- There is low confidence that early information will be correct and high probability that early information could lead to conflicting statements, retractions, etc., which can translate into a public relations ordeal. Obtaining the root cause could take weeks or even months – possibly unknown during the crisis response to the physical impacts. An example was the 2008 Florida outage when the Department of Homeland Security (DHS) did not understand the actual cause yet was providing its public disclosures that the event was not terrorist-related. Consequently, there is a need to understand what has already occurred to better understand the potential impacts and magnitude of the incidents.
- In most cases, it will be a difficult and lengthy process to prove that an event is a cyberattack and not an unintentional incident. In some cases, such as the 2008 Florida outage, the only difference between the incident being malicious or unintentional was the motivation of the engineer, which cannot be identified by technology. The response to a cyberattack may be different than the response to an unintentional incident, yet decisions must be made with limited information. There is generally little control system cyber forensics or training available. Additionally, attackers might have left footholds in other systems that could take weeks to uncover and cause potential safety threats to first responders and maintenance personnel. Consequently, the crisis management team (CMT) needs control system cyber subject matter experts (SMEs) involved. Additionally, third party expertise is often essential.
- Estimating the recovery effort is harder because of the unique issues associated with cybersecurity. There are few documented control system cyber incidents even though there have been almost 1,100 actual cyber incidents to date. Many of these control system cyber incidents have similar characteristics. A cyberattack requires an understanding of how the traditional recovery effort will be affected by cyber issues, and identification of the appropriate cybersecurity people, technology, and physical resources in addition to the traditional people, technology, and physical resources needed to recover from a non-cyber event.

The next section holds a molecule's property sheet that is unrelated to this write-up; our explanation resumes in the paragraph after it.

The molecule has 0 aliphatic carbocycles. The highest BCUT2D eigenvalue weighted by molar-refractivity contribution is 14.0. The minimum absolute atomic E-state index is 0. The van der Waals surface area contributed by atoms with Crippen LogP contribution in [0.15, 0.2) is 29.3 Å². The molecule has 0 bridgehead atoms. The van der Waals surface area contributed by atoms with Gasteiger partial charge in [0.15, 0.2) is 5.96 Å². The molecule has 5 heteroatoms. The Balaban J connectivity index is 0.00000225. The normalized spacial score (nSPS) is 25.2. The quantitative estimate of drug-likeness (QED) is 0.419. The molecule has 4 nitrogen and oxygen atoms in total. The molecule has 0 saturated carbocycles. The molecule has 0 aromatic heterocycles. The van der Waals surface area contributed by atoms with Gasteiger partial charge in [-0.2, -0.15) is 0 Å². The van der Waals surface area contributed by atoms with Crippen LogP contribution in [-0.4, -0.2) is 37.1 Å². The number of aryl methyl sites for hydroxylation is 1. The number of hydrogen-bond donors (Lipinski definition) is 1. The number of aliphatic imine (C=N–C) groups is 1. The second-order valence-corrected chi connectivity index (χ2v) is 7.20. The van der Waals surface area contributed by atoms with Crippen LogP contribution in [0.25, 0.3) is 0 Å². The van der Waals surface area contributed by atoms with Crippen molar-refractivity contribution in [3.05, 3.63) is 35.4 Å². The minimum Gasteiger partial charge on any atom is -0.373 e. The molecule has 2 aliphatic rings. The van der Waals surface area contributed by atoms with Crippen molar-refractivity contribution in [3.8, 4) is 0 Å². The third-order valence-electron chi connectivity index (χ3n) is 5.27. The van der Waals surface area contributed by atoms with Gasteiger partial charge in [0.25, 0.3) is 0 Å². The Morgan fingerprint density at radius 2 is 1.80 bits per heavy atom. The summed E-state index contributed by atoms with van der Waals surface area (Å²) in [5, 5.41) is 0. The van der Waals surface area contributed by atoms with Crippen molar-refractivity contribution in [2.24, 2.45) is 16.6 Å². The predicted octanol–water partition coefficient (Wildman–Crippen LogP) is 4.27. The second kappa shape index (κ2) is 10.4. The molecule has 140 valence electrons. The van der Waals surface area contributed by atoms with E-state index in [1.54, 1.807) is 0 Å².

- Mutual aid is an agreement through which other utilities offer their restoration services after natural disasters strike and cause widespread outages. The unwritten premise is that a natural disaster in one region will not affect other regions so that utilities in the unaffected regions can provide restoration support. There is an assumption that a mutual aid approach for natural disasters can be extended to include cyberattacks. However, the premise of cyber mutual aid is flawed for many reasons:
What is mutual aid for a cyberattack?
Is it providing technical resources to identify and remediate the cyberattacks? (This has been unsuccessful for IT networks.)
- Is it providing replacement equipment if transformers, capacitor bank switches, valves, motors, etc. are damaged by cyberattacks?
- What happens if the replacement equipment is damaged by recurring cyberattacks?
- Where will the replacement equipment come from if it is not still manufactured in the United States?
- Will the new equipment coming from “overseas” already be infected?
If a utility in one region suffers a cyberattack against its operational systems, other utilities may be ready to respond with mutual aid. However, if another utility in a different region is cyberattacked the next day, every utility will have all available resources dedicated to protecting themselves because the vulnerabilities that were exploited against one utility can potentially be exploited against other utilities using the same equipment. There is a need to understand what has already occurred to better understand the potential impacts and magnitude of the incidents.
- There is a lack of addressing cyber/reliability interdependencies of control system equipment. Since the same control system equipment are used in multiple industries worldwide, an attack in one industry can have repercussions in other industries and regions. Stuxnet is an example. The same Siemens systems controllers that were compromised in the centrifuges in Iran in 2010 are used in power plants, water systems, railroads, breweries, and even amusement park rides worldwide. Consequently, there is a need to understand what has occurred to control system equipment used by any industry to better understand the potential impacts and magnitude of the incidents that could affect the utilities.
With all this in mind, it is imperative for CMTs, first responders, and recovery teams to understand the unique issues that can occur following control system cyberattacks that affect the equipment used in the grid.